Power Factor

December 9, 2010. Author:

Power factor is a measure of how far out of phase the flow of current in alternating current (AC) circuit with respect to voltage.  We will examine power factor in detail in this article and explain power factor (PF) with diagrams and present a power factor simulator in Excel that can be used to visualize this concept.

Why would the flow of current be out of phase with the voltage?

In a purely resistive circuit, the flow of current is in perfect phase with the applied voltage.  When the flow of current is completely in phase with the applied voltage, the power factor (PF) is 1.

In an AC circuit that has inductance (a circuit that has capacitance or inductance, such as an electric motor), the flow of current will be out of phase with the applied voltage.  The degree to which the flow of current is out of phase with the applied voltage is the power factor (PF).

Power factor can be leading or lagging

In a circuit with inductance, the current lags with respect to the current flow (lagging power factor).

A common example would be a SCIM (squirrel cage induction motor).  An SCIM presents a resistive load with inductance to the source.  During operation at full load a typical SCIM might present a power factor of 0.7 to 0.8 lag.  A chart is shown below of an example of the relationship between voltage, current, and instantaneous power.

Example of power factor with 80% lag or 0.8 lag.

Download an Excel spreadsheet to visualize power factor and produce charts like the ones shown here (free!).

In a circuit with capacitance, the current leads with respect to the voltage (leading power factor).

A common example of this type of load is a capacitor such as in a power supply.  The chart below shows an example of 0.8 or 80% leading power factor (PF).

 Example of power factor with 80% or 0.8 lead.

 

Download an Excel spreadsheet to visualize power factor and produce charts like the ones shown here (free!). 

In a circuit that presents a purely resistive load to the source, the current is in phase with the applied voltage, and the power factor is 1 (unity power factor).

A common example of a purely resistive load is a heating appliance such as an oven or a light bulb.  These types of loads do often present a small but negligible amount of reactance in addition to the resistance.  A power factor of 1 is often referred to as 'unity power factor'.

    Example of power factor with unity power factor (PF of 1)

Power Factor Correction

Industrial and commercial power consumers often apply power factor correction to their plant if their power factor is much lower than 0.9.  Many utility companies charge a power factor penalty if the power factor presented by the plant is much less than 0.9.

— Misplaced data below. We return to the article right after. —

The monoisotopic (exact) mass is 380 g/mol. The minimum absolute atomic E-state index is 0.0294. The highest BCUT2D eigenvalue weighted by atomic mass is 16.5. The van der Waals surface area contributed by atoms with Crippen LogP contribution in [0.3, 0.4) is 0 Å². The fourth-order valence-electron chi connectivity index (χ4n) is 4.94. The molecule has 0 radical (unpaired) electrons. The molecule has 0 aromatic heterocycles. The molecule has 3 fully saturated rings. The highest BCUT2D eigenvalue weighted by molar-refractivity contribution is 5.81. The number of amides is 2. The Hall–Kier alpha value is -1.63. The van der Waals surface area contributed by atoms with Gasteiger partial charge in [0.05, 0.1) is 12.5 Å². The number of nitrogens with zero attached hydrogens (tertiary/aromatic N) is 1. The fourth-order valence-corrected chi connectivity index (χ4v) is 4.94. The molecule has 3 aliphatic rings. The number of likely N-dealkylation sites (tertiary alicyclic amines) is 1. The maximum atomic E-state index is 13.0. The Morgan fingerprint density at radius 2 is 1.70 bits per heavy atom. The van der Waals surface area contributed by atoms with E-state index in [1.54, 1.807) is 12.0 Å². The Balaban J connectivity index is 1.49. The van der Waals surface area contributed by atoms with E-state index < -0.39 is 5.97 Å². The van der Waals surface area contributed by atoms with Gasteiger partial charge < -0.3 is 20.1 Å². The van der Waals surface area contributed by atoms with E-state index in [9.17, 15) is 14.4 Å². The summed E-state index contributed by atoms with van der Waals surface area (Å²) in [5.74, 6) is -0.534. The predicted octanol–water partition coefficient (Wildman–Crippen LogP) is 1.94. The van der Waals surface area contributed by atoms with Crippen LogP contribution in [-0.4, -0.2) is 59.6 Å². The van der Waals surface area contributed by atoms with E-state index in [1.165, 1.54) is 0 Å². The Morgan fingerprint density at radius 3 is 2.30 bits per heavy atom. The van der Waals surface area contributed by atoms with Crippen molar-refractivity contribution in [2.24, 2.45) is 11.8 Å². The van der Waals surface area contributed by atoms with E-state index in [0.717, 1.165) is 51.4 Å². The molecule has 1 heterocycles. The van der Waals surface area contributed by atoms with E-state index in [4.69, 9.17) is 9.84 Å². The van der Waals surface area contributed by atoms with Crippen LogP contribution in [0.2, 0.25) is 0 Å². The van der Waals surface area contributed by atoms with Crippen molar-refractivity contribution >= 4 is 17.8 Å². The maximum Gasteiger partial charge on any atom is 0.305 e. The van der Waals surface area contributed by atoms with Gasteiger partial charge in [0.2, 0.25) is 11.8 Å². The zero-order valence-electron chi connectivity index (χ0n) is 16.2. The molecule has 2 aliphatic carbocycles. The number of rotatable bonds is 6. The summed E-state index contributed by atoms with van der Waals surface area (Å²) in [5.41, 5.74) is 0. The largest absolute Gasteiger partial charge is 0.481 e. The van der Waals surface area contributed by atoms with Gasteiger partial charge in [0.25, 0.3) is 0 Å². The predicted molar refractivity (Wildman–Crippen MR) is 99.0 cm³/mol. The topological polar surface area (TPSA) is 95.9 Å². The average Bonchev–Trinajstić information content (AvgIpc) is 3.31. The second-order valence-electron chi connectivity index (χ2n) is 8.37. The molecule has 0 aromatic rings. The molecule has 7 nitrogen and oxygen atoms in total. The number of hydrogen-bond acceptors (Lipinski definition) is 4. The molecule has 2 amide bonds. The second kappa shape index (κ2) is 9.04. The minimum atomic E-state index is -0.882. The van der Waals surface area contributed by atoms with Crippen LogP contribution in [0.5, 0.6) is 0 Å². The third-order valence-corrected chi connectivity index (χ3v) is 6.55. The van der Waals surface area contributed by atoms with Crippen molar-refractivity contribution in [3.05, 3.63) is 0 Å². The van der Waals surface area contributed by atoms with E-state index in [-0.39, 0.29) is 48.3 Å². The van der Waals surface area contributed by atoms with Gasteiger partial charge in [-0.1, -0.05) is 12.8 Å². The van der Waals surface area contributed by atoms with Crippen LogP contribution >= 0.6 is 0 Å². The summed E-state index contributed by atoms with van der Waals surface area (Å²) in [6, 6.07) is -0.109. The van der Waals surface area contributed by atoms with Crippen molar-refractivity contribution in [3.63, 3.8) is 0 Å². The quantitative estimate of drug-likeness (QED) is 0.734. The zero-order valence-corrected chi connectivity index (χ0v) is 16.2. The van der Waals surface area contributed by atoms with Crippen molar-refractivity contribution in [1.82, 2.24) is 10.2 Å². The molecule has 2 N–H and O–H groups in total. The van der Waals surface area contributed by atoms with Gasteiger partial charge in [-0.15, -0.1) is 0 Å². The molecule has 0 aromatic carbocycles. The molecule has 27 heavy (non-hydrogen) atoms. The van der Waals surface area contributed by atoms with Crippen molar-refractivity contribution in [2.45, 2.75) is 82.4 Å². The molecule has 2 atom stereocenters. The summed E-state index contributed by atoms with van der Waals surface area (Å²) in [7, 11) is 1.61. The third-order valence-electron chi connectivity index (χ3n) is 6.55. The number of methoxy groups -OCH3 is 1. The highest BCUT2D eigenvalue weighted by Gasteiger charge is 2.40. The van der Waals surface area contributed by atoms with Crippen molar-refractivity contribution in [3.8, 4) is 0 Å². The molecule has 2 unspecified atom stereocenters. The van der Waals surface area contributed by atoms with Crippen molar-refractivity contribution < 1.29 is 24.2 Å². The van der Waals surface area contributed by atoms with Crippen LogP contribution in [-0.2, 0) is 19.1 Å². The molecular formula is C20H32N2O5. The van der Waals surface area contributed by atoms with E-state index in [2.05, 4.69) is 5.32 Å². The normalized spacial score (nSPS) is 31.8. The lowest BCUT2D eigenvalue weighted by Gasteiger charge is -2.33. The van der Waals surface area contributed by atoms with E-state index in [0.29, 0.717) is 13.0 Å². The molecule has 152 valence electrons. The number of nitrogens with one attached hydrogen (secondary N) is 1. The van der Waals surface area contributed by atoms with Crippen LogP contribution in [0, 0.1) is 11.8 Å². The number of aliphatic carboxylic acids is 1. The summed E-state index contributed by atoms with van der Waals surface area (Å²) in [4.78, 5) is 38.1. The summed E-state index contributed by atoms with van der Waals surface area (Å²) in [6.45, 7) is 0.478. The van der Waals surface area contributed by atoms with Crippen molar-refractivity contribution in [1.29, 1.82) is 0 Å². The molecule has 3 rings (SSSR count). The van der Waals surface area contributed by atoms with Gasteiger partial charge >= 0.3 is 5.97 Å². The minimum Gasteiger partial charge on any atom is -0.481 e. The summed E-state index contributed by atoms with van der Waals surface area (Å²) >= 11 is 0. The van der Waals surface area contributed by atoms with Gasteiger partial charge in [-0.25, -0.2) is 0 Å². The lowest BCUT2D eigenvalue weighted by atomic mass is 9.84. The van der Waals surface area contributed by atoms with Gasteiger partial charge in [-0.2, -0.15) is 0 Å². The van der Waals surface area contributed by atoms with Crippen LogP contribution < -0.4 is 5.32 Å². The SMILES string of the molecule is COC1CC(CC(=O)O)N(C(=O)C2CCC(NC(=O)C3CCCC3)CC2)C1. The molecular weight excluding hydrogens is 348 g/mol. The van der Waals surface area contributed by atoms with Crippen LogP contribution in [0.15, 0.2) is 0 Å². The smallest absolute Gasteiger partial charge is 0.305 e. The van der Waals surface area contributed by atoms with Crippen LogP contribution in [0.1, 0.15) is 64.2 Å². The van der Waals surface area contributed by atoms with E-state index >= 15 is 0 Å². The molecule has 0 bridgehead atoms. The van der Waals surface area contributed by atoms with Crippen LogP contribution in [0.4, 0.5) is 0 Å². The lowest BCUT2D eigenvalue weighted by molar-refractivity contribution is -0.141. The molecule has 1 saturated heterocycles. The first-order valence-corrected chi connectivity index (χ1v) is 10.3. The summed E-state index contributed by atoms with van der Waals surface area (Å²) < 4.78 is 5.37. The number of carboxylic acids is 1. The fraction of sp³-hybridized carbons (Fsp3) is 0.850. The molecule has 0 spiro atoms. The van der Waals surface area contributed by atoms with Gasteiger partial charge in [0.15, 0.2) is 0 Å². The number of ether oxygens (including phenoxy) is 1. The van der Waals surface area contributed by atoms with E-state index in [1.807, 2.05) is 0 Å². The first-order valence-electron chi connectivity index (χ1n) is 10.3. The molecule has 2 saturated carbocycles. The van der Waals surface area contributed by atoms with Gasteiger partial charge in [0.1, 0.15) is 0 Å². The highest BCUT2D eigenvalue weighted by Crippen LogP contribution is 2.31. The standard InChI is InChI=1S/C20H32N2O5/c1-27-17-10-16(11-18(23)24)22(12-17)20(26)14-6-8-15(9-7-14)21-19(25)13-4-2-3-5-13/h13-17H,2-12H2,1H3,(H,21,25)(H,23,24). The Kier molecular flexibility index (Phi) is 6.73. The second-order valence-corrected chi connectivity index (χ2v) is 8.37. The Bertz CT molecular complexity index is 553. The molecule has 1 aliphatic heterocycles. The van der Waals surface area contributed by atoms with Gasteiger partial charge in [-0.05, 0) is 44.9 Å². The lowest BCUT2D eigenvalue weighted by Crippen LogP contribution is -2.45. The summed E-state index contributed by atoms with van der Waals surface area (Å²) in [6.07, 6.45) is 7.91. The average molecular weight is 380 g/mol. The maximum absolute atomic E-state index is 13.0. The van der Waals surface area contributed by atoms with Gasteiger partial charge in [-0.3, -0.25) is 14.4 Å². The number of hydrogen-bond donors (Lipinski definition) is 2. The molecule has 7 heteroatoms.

For example, an industrial plant with many induction motors might employ a bank of power factor correction capacitors to get the power factor of the overall load of the plant presented to the utility to be greater than 1.

Larger industrial power consumers who might have large synchronous electric motors may set the rotor field on the motor to present a slightly leading power factor to compensate for lagging power factor presented by other loads in the plant.

Power Factor Penalty

Many utility companies charge a power factor penalty to commercial and industrial consumers if the power factor is below a certain threshold.  In some contracts, the power factor penalty applies for an entire billing period (i.e. month) if the power factor presented by the plant drops below the threshold at any point during the month.

One reason for the penalty is that although the real power of the load in Watts may be a certain value, the peak power of the load is higher, and thus the utility must be sized to provide the peak power.  What actually happens with a non-unity power factor is that during each cycle, the plant gives back some of the power it consumed.

Looking at the example power factor charts above, we can see points in each green instantaneous power waveform where the instantaneous power is negative.  At those times the plant is actually driving power back into the grid.  However, the utility must still provide the power on the positive portions of the cycle and must be sized for this load, only to be given part of this power back during another part of the cycle, thus lowering the average (and typically billable) power.

However, when we look at the unity power factor chart example above, we can see that the instantaneous power never goes negative.

Power Factor Losses

Moreover, power transmission line (wire/cable) heating losses are purely a function of the amount of current travelling through the line and the resistance of the line.  This loss is expressed as I2R losses (I squared R).  So another difference we can see is that a non-unity power factor is less efficient for power transmission.  The average power in a non-unity load is less than it would be in a load of unity power factor; however the  I2R losses are the same (because voltage does not matter in the caclulation of this loss).

Non-linear load Power Factor

Other types loads such as switched mode power supplies, rectifiers, and fluorescent and arc lamps often present a non-linear load the source.  These produce non-sinuoisodal current loads to the source that might have sharp peaks.

If you have questions, please post a comment or visit the forum.

About the Author

This article was written by . It was last updated December 9, 2010 and first published November 22, 2010. If you have questions about the article, please click here to view the author's contact information including e-mail address, telephone number and mailing address.

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